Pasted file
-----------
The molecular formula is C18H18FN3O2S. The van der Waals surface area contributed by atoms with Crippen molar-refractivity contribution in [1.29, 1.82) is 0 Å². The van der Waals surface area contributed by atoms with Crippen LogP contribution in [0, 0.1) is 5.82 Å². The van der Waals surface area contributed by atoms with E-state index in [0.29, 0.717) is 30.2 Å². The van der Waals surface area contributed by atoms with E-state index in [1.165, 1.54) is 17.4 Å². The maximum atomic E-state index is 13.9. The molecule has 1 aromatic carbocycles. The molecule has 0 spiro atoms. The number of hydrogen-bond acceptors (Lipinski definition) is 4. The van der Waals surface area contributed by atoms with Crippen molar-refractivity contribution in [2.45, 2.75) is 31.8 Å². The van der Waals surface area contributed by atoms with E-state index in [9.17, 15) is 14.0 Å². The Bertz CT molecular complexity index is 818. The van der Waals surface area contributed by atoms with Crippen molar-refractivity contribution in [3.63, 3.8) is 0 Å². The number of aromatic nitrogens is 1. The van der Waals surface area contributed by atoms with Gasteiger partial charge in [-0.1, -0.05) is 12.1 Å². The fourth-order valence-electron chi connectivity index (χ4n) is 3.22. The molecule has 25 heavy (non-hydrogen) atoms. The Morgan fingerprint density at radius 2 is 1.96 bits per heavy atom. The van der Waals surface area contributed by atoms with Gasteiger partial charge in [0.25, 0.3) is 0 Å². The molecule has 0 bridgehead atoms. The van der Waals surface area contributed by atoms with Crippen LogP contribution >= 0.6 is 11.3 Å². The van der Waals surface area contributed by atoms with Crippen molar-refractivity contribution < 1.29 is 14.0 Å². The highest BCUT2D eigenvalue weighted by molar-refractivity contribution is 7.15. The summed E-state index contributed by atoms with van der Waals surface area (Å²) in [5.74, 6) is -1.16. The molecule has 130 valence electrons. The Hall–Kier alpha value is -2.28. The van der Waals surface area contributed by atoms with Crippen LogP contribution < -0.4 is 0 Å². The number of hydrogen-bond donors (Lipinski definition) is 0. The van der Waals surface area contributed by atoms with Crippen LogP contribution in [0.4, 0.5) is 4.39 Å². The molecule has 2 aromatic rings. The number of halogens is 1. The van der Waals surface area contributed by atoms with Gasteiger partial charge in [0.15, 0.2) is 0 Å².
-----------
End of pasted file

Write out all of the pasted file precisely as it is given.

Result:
The molecular formula is C18H18FN3O2S. The van der Waals surface area contributed by atoms with Crippen molar-refractivity contribution in [1.29, 1.82) is 0 Å². The van der Waals surface area contributed by atoms with Crippen LogP contribution in [0, 0.1) is 5.82 Å². The van der Waals surface area contributed by atoms with E-state index in [0.29, 0.717) is 30.2 Å². The van der Waals surface area contributed by atoms with E-state index in [1.165, 1.54) is 17.4 Å². The maximum atomic E-state index is 13.9. The molecule has 1 aromatic carbocycles. The molecule has 0 spiro atoms. The number of hydrogen-bond acceptors (Lipinski definition) is 4. The van der Waals surface area contributed by atoms with Crippen molar-refractivity contribution in [2.45, 2.75) is 31.8 Å². The van der Waals surface area contributed by atoms with E-state index in [9.17, 15) is 14.0 Å². The Bertz CT molecular complexity index is 818. The van der Waals surface area contributed by atoms with Crippen molar-refractivity contribution in [3.63, 3.8) is 0 Å². The number of aromatic nitrogens is 1. The van der Waals surface area contributed by atoms with Gasteiger partial charge in [-0.1, -0.05) is 12.1 Å². The fourth-order valence-electron chi connectivity index (χ4n) is 3.22. The molecule has 25 heavy (non-hydrogen) atoms. The Morgan fingerprint density at radius 2 is 1.96 bits per heavy atom. The van der Waals surface area contributed by atoms with Gasteiger partial charge in [0.25, 0.3) is 0 Å². The molecule has 0 bridgehead atoms. The van der Waals surface area contributed by atoms with Crippen LogP contribution >= 0.6 is 11.3 Å². The van der Waals surface area contributed by atoms with Crippen molar-refractivity contribution < 1.29 is 14.0 Å². The highest BCUT2D eigenvalue weighted by molar-refractivity contribution is 7.15. The summed E-state index contributed by atoms with van der Waals surface area (Å²) in [5.74, 6) is -1.16. The molecule has 130 valence electrons. The Hall–Kier alpha value is -2.28. The van der Waals surface area contributed by atoms with Crippen LogP contribution < -0.4 is 0 Å². The number of hydrogen-bond donors (Lipinski definition) is 0. The van der Waals surface area contributed by atoms with Crippen LogP contribution in [0.4, 0.5) is 4.39 Å². The molecule has 2 aromatic rings. The number of halogens is 1. The van der Waals surface area contributed by atoms with Gasteiger partial charge in [0.15, 0.2) is 0 Å².